a) Both are recitals of acts of God which have radically changed life for those who affirm them.  The decisive grammar of biblical faith presents an active verb with God himself as the subject and the church or the world as the object of the verb,  i.e., as the recipient of God's action.

b) Both are statements of confession or assertion which make no attempt to explain or prove.  They are bold primitive affirmations of faith, stripped of every ornamentation or justification. 

c. Both are narratives which recite ways in which God has acted in ways to change the shape of the entire historical process.  That is they tell of God introducing the cause of freedom in a society which was characteristically oppressive.   They tell of the capacity for life to be wrought out of situations of hopelessness and death.  And since these events have happened, human consciousness cannot be the same.  It is now known by those who have faced the evidence that real newness can come into human history that is not derived from old forms and patterns  Very concrete events like the healing of a man or the finding of a baby have now been given universal significance   The finding of a baby is an announcement to the arrangers of this world that a new world is promised by God and will come.  The healing of a man is understood as a dismantling of the old arrangements which kept people from being human.   The impact of these memories concerns both the shape of public life and the images we have of our personal existence.  The substance of these kernels of biblical faith (credo, kerygma) presents the essentials of all biblical faith.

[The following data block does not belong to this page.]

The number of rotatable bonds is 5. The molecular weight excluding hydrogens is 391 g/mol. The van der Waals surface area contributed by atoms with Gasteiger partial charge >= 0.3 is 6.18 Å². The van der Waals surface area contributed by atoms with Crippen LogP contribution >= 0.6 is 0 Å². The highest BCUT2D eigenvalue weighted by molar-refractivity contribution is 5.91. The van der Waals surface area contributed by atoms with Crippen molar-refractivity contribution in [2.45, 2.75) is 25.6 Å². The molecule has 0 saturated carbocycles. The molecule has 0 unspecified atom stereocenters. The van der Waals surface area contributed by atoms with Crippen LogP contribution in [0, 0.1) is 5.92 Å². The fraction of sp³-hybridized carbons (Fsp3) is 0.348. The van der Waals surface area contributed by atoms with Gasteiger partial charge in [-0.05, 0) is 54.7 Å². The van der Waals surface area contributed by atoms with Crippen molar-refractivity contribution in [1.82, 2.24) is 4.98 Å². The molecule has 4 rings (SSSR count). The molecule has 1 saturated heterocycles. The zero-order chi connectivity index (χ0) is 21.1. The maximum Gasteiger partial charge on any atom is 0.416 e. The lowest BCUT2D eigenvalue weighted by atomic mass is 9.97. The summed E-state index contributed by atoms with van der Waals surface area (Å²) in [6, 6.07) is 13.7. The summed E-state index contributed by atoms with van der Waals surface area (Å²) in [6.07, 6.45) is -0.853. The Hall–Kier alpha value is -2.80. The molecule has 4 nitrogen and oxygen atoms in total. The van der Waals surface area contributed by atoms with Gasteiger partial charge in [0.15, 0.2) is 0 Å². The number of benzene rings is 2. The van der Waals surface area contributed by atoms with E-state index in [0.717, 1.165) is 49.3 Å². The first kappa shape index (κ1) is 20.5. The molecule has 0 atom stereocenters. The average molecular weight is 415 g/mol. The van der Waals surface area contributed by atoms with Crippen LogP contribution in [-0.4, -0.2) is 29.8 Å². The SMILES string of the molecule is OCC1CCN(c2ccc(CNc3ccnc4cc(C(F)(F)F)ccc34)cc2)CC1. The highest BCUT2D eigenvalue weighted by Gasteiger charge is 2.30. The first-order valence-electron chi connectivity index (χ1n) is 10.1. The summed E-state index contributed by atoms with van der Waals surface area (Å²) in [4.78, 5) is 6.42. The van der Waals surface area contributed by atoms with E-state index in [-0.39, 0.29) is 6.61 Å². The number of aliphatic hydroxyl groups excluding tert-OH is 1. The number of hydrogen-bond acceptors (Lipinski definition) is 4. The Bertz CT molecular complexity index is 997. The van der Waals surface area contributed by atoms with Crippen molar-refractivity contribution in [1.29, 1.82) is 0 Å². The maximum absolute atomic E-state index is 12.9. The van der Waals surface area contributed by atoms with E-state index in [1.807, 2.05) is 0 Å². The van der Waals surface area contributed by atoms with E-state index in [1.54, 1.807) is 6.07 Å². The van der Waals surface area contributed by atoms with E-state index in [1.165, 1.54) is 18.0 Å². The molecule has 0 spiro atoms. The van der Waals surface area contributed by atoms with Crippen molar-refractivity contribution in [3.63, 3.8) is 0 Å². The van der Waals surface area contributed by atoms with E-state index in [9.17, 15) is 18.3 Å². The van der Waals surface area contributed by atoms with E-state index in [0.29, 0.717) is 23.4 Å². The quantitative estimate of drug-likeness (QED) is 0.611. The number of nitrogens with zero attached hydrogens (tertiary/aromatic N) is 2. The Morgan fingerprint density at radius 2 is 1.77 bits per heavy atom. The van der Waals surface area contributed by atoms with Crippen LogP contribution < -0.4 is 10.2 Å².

Brueggeman goes on to give two lists of the essentials of biblical faith, for Israel and for the early church, which I'll give you tomorrow.  That is unless I get some kind of objection to this exercise in commentary. 

1 Corinthians 1:23

23 As for us, we proclaim the crucified Christ, a message that is offensive to the Jews and nonsense to the Gentiles;

1 Corinthians 3:1

Servants of God
3 As a matter of fact, my friends, I could not talk to you as I talk to people who have the Spirit; I had to talk to you as though you belonged to this world, as children in the Christian faith.

1 Corinthians 15:3-8

3 I passed on to you what I received, which is of the greatest importance: that Christ died for our sins, as written in the Scriptures; 4 that he was buried and that he was raised to life three days later, as written in the Scriptures; 5 that he appeared to Peter and then to all twelve apostles. 6 Then he appeared to more than five hundred of his followers at once, most of whom are still alive, although some have died. 7 Then he appeared to James, and afterward to all the apostles.
8 Last of all he appeared also to me—even though I am like someone whose birth was abnormal.

Again, I've used the Good News Translation.  I'm not sure to what extent that translation is similar to the one used by the community that produced The Gospel in Solentiname, Dios Leega Al Hombre but Ernesto Cardinal found it especially poetic and congenial to a community of besieged peasants who were being murdered by the puppets of a foreign power, the United States, much as those Jesus preached to and who Paul would have had much in common with.  The edition I have of the Spanish text is printed in parallel to the Good News New Testament.  I might go over some of that in relation to the Magnificat again this Advent.